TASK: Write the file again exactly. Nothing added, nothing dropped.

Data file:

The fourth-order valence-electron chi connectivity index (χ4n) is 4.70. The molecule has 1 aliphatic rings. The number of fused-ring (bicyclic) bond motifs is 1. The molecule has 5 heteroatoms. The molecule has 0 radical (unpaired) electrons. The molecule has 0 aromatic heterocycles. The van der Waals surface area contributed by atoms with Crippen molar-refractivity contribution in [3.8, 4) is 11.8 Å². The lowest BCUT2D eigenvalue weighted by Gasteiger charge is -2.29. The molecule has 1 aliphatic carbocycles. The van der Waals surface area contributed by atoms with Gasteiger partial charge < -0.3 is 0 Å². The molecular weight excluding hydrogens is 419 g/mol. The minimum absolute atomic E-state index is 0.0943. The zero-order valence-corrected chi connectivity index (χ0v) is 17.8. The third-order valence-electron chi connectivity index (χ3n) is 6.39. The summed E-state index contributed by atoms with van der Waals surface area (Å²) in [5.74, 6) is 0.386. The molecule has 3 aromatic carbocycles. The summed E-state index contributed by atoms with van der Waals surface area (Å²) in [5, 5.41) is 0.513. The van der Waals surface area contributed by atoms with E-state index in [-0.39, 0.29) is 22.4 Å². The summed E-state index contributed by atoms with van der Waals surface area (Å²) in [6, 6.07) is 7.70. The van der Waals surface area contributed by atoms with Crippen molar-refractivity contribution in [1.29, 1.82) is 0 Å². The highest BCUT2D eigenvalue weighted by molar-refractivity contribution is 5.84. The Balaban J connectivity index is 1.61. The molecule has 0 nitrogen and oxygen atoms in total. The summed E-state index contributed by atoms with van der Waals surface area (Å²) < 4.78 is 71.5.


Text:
The fourth-order valence-electron chi connectivity index (χ4n) is 4.70. The molecule has 1 aliphatic rings. The number of fused-ring (bicyclic) bond motifs is 1. The molecule has 5 heteroatoms. The molecule has 0 radical (unpaired) electrons. The molecule has 0 aromatic heterocycles. The van der Waals surface area contributed by atoms with Crippen molar-refractivity contribution in [3.8, 4) is 11.8 Å². The lowest BCUT2D eigenvalue weighted by Gasteiger charge is -2.29. The molecule has 1 aliphatic carbocycles. The van der Waals surface area contributed by atoms with Gasteiger partial charge < -0.3 is 0 Å². The molecular weight excluding hydrogens is 419 g/mol. The minimum absolute atomic E-state index is 0.0943. The zero-order valence-corrected chi connectivity index (χ0v) is 17.8. The third-order valence-electron chi connectivity index (χ3n) is 6.39. The summed E-state index contributed by atoms with van der Waals surface area (Å²) in [5.74, 6) is 0.386. The molecule has 3 aromatic carbocycles. The summed E-state index contributed by atoms with van der Waals surface area (Å²) in [5, 5.41) is 0.513. The van der Waals surface area contributed by atoms with E-state index in [-0.39, 0.29) is 22.4 Å². The summed E-state index contributed by atoms with van der Waals surface area (Å²) in [6, 6.07) is 7.70. The van der Waals surface area contributed by atoms with Crippen molar-refractivity contribution in [1.29, 1.82) is 0 Å². The highest BCUT2D eigenvalue weighted by molar-refractivity contribution is 5.84. The Balaban J connectivity index is 1.61. The molecule has 0 nitrogen and oxygen atoms in total. The summed E-state index contributed by atoms with van der Waals surface area (Å²) < 4.78 is 71.5.